Found on Dalton’s Arizona Homes Blog – a real estate firm in Phoenix has opened a sales office inside a local Wal-Mart. Huh?

You can read more on the initiative from the Arizona Republic. But like Jonathan, I can’t help but feel the idea is misplaced. He says:

Yes, there’s a ton of foot traffic. But if it’s not foot traffic for people actually looking to purchase real estate, what’s the point?

I’ve actually been bullish on the idea of real estate firms taking a more aggressive retail approach ever since I was interviewed about what @Properties, a Chicago area brokerage, was doing with their real estate coffee bars (see Let’s Do Coffee… and Real Estate).

But the Arizona effort just seems a bit misguided. More than just the wrong kind of foot traffic – the central problem I see with this approach is the overall customer experience I’d likely have walking into the location.

It’s the hard sales tactics I’d be afraid of walking into.

Instead, we should should take a hard look at lessons that can be learned from a company that gets the retail experience right. Apple.

Imagine a high end real estate storefront patterned after an Apple Store. Having an inviting environment with a clean, clear design ethos. Put it in the right place (not a Walmart) – a suburban walking mall or hip downtown neighborhood. It has comfortable seating and cafe style approach (Foxtons UK does this already). A kids play area. Free coffee/drinks.

The product should easily available for the customers to play with just like at Apple. Our imaginary real estate store has the product (i.e. listings) up front and center and accessible everywhere. Terminals and WiFi access points (with a real estate search site as the default gateway page) throughout. A few years down the road this could even include multi-touch technology like that from Microsoft Surface (see Surface Technology Could Save Full Service Brokers) or Perceptive Pixel (see House Hunting… with your Hands?).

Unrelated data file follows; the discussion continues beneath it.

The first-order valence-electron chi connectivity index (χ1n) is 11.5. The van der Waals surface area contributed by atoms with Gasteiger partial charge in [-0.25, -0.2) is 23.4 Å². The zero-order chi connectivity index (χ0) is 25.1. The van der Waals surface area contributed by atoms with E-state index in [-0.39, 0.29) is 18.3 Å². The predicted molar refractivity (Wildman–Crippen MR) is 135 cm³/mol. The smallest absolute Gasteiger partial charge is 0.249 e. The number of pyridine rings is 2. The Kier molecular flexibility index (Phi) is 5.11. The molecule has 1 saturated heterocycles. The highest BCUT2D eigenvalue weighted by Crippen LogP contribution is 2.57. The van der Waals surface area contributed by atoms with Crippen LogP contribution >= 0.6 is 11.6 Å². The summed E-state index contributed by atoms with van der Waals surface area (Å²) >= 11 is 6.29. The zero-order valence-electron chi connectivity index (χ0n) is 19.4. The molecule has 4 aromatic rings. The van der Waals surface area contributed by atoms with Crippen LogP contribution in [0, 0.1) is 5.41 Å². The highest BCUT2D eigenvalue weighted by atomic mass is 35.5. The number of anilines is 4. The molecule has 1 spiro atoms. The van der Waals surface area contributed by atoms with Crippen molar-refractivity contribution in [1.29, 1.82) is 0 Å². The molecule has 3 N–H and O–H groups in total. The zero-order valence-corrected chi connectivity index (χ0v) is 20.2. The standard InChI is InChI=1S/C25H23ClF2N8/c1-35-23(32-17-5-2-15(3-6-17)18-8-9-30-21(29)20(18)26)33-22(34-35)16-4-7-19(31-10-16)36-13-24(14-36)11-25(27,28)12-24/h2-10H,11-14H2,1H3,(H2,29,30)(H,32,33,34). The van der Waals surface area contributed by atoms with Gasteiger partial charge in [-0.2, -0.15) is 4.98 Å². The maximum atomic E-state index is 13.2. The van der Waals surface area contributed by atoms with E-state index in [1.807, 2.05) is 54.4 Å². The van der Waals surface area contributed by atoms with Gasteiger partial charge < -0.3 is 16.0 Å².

It should have expertise on site. Let’s call ’em “Genius bars” for real estate. Need a hand with a search? Want to know what the hot areas are to investigate or avoid? Non-commissioned help are there to attend to your immediate questions and needs. You can even schedule an appointment to speak with a professional when you’re ready to commit to your search full-time.

As broker or a brand (Zillow or Trulia could pull this off too), the idea is you create a compelling enough environment to entice people to step inside. Stop spending thousands of dollars to reach the people where they are (i.e advertising) – they’re largely unreceptive in those places anyway. Flip the model, invest the money and have them come to you instead.

The crux of the issue is that this is a pure branding play and a way of reconnecting with increasingly disenchanted and cynical customers. It’s not necessarily a lead generation activity (though it certainly could be very productive) but rather a way to endear consumers to your brand and, in the end, create a greater connection to your business and this industry in general.

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